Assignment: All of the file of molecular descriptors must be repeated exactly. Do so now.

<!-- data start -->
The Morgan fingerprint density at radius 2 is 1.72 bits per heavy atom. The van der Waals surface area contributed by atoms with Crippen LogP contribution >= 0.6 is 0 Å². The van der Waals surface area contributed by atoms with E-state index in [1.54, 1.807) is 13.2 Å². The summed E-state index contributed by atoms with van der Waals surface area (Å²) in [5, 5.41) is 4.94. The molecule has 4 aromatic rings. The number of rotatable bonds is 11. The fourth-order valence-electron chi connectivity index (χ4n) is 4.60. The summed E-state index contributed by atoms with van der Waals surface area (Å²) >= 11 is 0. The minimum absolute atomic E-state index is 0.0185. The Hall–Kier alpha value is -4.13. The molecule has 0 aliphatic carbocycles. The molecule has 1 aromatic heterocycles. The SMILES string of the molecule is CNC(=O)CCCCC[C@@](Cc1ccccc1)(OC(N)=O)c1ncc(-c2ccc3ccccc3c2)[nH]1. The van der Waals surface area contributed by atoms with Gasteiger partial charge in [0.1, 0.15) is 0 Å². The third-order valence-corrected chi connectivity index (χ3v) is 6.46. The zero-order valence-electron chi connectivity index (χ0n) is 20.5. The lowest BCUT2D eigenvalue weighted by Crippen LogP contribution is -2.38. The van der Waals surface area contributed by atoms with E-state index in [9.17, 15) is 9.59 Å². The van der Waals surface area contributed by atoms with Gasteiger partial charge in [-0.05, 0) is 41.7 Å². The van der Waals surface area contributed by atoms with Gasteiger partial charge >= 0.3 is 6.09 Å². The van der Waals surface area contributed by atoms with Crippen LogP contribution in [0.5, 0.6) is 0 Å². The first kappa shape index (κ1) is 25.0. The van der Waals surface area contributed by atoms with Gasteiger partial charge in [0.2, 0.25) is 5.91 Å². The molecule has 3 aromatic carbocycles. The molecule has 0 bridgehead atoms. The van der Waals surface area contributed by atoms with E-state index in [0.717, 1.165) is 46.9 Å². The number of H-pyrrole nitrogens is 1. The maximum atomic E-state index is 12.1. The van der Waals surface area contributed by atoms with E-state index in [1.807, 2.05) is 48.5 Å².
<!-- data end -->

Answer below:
The Morgan fingerprint density at radius 2 is 1.72 bits per heavy atom. The van der Waals surface area contributed by atoms with Crippen LogP contribution >= 0.6 is 0 Å². The van der Waals surface area contributed by atoms with E-state index in [1.54, 1.807) is 13.2 Å². The summed E-state index contributed by atoms with van der Waals surface area (Å²) in [5, 5.41) is 4.94. The molecule has 4 aromatic rings. The number of rotatable bonds is 11. The fourth-order valence-electron chi connectivity index (χ4n) is 4.60. The summed E-state index contributed by atoms with van der Waals surface area (Å²) >= 11 is 0. The minimum absolute atomic E-state index is 0.0185. The Hall–Kier alpha value is -4.13. The molecule has 0 aliphatic carbocycles. The molecule has 1 aromatic heterocycles. The SMILES string of the molecule is CNC(=O)CCCCC[C@@](Cc1ccccc1)(OC(N)=O)c1ncc(-c2ccc3ccccc3c2)[nH]1. The van der Waals surface area contributed by atoms with Gasteiger partial charge in [0.1, 0.15) is 0 Å². The third-order valence-corrected chi connectivity index (χ3v) is 6.46. The zero-order valence-electron chi connectivity index (χ0n) is 20.5. The lowest BCUT2D eigenvalue weighted by Crippen LogP contribution is -2.38. The van der Waals surface area contributed by atoms with E-state index in [9.17, 15) is 9.59 Å². The van der Waals surface area contributed by atoms with Gasteiger partial charge in [-0.05, 0) is 41.7 Å². The van der Waals surface area contributed by atoms with Gasteiger partial charge >= 0.3 is 6.09 Å². The van der Waals surface area contributed by atoms with Crippen LogP contribution in [0.5, 0.6) is 0 Å². The first kappa shape index (κ1) is 25.0. The van der Waals surface area contributed by atoms with Gasteiger partial charge in [0.2, 0.25) is 5.91 Å². The molecule has 3 aromatic carbocycles. The molecule has 0 bridgehead atoms. The van der Waals surface area contributed by atoms with E-state index in [0.717, 1.165) is 46.9 Å². The number of H-pyrrole nitrogens is 1. The maximum atomic E-state index is 12.1. The van der Waals surface area contributed by atoms with E-state index in [1.807, 2.05) is 48.5 Å².